There’s no one-size-fits-all recipe for successful social ad creative. After working with 50+ brands in all kinds of industries and executing countless A/B tests, we’ve learned a thing or two about what good paid social creative looks like.
Disclaimer: what works for one account might not work for another. Make sure you’re testing different kinds of creative to find what works best for your brand.
Yes, every Facebook ad account has its creative differences. But when it comes to the Facebook ad creative that works the best in 2021, there are definitely some common themes. Check out our tips for developing Facebook ad creative that yields the best results.
Low Fidelity Video > Everything Else
Say “hello” to iPhone videos, and “see ya later” to hella expensive video production. On most all of our accounts, low-fidelity iPhone quality video typically outperforms the polished high-end video we’re testing against.
Typically, brands think that developing video assets = 💸💸💸. But that isn’t the case. Shoot the video on your iPhone, edit it together in TikTok, and export it to use on other social channels. Mimic the latest video editing trends on social, and you can get scrappy with creating your own video content — and see great results.
We tested this for Felt — an app that lets you send handwritten cards right from your phone.
Note: our Facebook campaigns are optimized for app installs, and one of our primary KPIs for measuring success is cost per install (CPI).
The CPI for ads that featured low-fidelity video assets was 20% lower than its high-fidelity video counterparts and 50% lower than image ads.
The data above shows the average CPI for $36K in Facebook spend.
Curious? Check out some of our ad creative for Felt. This will help give you a better idea of what we’re talking about when we say low fidelity and high fidelity video content.
Over time, we’ve gleaned a few other tidbits for editing video for social ads. Selfie-style video of someone talking about your brand works really well (this could be the founder, an employee, or an influencer you’ve partnered with) – just make sure you add subtitles! We’ve also noticed that videos with subtitles and graphics that match the in-app design features are also some of our top performing video assets. Ask yourself: What are the kids makin’ on TikTok these days? And how can I copy and paste that style for my brand in a way that makes sense?
What are Non-Dynamic Ads?
Dynamic ads allow you to upload up to 10 images, 7 videos, 5 captions and 5 headlines, and the algorithm will pair different combinations of creative together to make what it thinks is mostly like to perform the best.
In theory, Facebook’s dynamic ad creative option sounds too good to be true. And my grandma always told me that if something sounds too good to be true, it probably is.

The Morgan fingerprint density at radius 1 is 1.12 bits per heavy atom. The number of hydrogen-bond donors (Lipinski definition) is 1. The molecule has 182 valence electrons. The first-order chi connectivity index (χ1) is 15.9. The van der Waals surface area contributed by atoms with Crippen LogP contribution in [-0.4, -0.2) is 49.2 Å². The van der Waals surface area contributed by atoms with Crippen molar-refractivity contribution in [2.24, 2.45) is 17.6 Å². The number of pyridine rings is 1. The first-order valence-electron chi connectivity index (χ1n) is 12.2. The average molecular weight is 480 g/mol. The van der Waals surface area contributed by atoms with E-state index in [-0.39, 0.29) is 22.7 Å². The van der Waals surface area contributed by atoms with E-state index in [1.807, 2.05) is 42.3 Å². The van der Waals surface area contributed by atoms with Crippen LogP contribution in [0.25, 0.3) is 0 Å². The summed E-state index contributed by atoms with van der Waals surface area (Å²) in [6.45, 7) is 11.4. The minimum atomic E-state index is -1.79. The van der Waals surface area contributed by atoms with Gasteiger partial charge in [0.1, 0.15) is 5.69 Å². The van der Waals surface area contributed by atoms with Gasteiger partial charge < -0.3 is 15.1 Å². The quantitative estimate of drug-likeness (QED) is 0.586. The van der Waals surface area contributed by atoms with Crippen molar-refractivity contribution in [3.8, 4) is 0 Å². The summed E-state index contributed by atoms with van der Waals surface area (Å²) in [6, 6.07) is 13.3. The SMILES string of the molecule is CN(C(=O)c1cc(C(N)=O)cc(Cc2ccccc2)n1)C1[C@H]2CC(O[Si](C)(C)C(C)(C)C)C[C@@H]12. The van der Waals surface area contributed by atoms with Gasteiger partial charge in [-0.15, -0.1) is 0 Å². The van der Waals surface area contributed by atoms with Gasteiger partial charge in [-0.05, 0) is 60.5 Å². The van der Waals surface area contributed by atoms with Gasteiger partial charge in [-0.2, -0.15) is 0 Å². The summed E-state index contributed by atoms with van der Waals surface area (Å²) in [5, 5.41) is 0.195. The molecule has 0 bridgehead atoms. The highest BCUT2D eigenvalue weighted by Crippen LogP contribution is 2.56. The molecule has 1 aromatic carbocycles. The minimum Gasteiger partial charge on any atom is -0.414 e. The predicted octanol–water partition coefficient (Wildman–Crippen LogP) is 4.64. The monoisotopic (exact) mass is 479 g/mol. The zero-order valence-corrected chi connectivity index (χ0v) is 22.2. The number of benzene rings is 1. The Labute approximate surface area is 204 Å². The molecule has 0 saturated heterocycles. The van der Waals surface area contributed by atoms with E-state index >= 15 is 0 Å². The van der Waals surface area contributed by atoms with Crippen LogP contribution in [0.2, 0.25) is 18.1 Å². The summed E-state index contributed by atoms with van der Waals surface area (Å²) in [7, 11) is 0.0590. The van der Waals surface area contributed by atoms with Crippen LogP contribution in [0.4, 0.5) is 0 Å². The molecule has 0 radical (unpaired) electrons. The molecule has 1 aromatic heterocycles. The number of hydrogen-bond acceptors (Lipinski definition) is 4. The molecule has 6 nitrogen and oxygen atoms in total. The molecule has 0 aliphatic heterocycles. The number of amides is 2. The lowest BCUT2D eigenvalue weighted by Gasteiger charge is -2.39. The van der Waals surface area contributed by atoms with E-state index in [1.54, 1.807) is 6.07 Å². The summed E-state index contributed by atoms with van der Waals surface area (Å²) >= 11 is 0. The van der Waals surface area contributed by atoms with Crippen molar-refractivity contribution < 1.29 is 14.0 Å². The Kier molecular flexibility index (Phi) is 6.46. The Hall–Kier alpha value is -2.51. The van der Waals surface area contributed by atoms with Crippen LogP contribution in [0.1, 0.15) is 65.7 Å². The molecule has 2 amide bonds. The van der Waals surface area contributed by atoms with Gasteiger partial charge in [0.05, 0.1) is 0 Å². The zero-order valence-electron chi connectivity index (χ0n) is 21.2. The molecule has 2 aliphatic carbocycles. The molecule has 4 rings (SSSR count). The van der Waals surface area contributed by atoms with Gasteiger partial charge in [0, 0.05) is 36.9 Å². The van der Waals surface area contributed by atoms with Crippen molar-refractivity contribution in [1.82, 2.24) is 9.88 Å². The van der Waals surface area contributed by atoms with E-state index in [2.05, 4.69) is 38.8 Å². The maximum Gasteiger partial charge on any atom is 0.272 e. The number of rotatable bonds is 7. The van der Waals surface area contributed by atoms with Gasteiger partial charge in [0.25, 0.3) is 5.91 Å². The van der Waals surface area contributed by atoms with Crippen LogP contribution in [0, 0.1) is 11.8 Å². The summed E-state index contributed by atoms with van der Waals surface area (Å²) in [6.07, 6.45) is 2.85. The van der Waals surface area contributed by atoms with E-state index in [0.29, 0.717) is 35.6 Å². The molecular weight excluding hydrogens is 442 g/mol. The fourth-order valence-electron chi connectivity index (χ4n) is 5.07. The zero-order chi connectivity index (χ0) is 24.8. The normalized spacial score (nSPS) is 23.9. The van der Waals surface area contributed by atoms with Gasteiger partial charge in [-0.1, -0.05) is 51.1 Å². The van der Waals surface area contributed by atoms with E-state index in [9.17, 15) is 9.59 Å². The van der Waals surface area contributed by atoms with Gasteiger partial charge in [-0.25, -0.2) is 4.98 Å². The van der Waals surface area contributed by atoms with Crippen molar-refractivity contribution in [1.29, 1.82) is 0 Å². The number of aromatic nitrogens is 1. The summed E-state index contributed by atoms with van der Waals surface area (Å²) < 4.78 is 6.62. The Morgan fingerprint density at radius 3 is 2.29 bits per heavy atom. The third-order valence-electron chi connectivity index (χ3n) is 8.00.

For some brands, Facebook dynamic ads can work. But if you’re currently using dynamic ad creative and seeing less-than-stellar results, try switching back to the regular non-dynamic ad creative.
Non-dynamic ads give you more control to make optimizations, and it’s much easier to translate the data into actionable insights.
When we onboard new clients at Tuff, we often see that they’ve been running dynamic ad creative on Facebook – especially if someone in-house has been running their Facebook ad campaigns because it’s such an easy ad format to execute.
And by making that simple switch, our cost per signup for Joyn and Team Bootcamp decreased 42% and 47% respectively.
Images with Text > Lifestyle Images
You would have never, ever caught me saying this two years ago, but well, here I am. Social media advertising is ever evolving, and so is our approach to developing creative for Facebook ads.
Creating images with text used to be one of the biggest Facebook ad creative faux pas because of the 20% text rule – AKA the bane of my existence.
When Facebook semi-recently did away with the 20% text rule (praise be), it changed the type of image creative that works best for ads. Now, images with graphics and text overlay tend to perform better than the typical lifestyle image.
When you add a bit of text to an image, you give yourself more real estate to get your message across. Think about a text overlay on your image as your headline, and the native text elements in Facebook ads manager as supporting copy.
We put this to the test for Offline – a restaurant subscription service in North Carolina. We found that graphics yielded an 48% lower cost per signup (CPS) compared to regular images with no text overlay.
Aside from CPS, we saw that graphics had a stronger CTR, lower CPC, and drove healthier traffic to the site – doubling the time on site (TOS) compared to regular image ads.
Interested in learning more about our A/B testing methods for social ads? Give us a shout!
Kristin is a senior growth marketer and COO at Tuff. After working in a variety of agency landscapes, Kristin found her way to Tuff to work with teams who make make marketing decisions rooted in data and tied to revenue growth. When she’s not building growth strategies or working with the Tuff team to improve our processes, you’ll find her chasing her two kiddos around the house or playing fetch with her dogs.